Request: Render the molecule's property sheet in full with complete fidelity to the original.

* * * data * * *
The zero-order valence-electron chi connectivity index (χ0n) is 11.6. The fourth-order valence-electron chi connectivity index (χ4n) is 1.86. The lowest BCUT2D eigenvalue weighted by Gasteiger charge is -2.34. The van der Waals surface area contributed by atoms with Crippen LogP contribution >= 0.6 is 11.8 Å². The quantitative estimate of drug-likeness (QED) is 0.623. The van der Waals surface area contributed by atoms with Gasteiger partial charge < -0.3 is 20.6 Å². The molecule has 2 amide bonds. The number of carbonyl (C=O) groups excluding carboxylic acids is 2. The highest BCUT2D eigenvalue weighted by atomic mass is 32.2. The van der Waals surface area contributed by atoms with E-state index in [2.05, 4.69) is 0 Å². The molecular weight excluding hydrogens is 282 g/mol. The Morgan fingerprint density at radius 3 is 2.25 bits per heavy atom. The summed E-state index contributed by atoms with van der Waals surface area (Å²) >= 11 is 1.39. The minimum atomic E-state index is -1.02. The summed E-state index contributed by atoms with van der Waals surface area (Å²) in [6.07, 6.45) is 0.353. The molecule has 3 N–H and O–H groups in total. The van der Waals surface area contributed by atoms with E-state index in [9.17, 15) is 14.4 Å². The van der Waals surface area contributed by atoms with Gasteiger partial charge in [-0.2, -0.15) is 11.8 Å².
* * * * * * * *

The zero-order valence-electron chi connectivity index (χ0n) is 11.6. The fourth-order valence-electron chi connectivity index (χ4n) is 1.86. The lowest BCUT2D eigenvalue weighted by Gasteiger charge is -2.34. The van der Waals surface area contributed by atoms with Crippen LogP contribution >= 0.6 is 11.8 Å². The quantitative estimate of drug-likeness (QED) is 0.623. The van der Waals surface area contributed by atoms with Gasteiger partial charge < -0.3 is 20.6 Å². The molecule has 2 amide bonds. The number of carbonyl (C=O) groups excluding carboxylic acids is 2. The highest BCUT2D eigenvalue weighted by atomic mass is 32.2. The van der Waals surface area contributed by atoms with E-state index in [2.05, 4.69) is 0 Å². The molecular weight excluding hydrogens is 282 g/mol. The Morgan fingerprint density at radius 3 is 2.25 bits per heavy atom. The summed E-state index contributed by atoms with van der Waals surface area (Å²) >= 11 is 1.39. The minimum atomic E-state index is -1.02. The summed E-state index contributed by atoms with van der Waals surface area (Å²) in [6.07, 6.45) is 0.353. The molecule has 3 N–H and O–H groups in total. The van der Waals surface area contributed by atoms with E-state index in [9.17, 15) is 14.4 Å². The van der Waals surface area contributed by atoms with Gasteiger partial charge in [-0.2, -0.15) is 11.8 Å².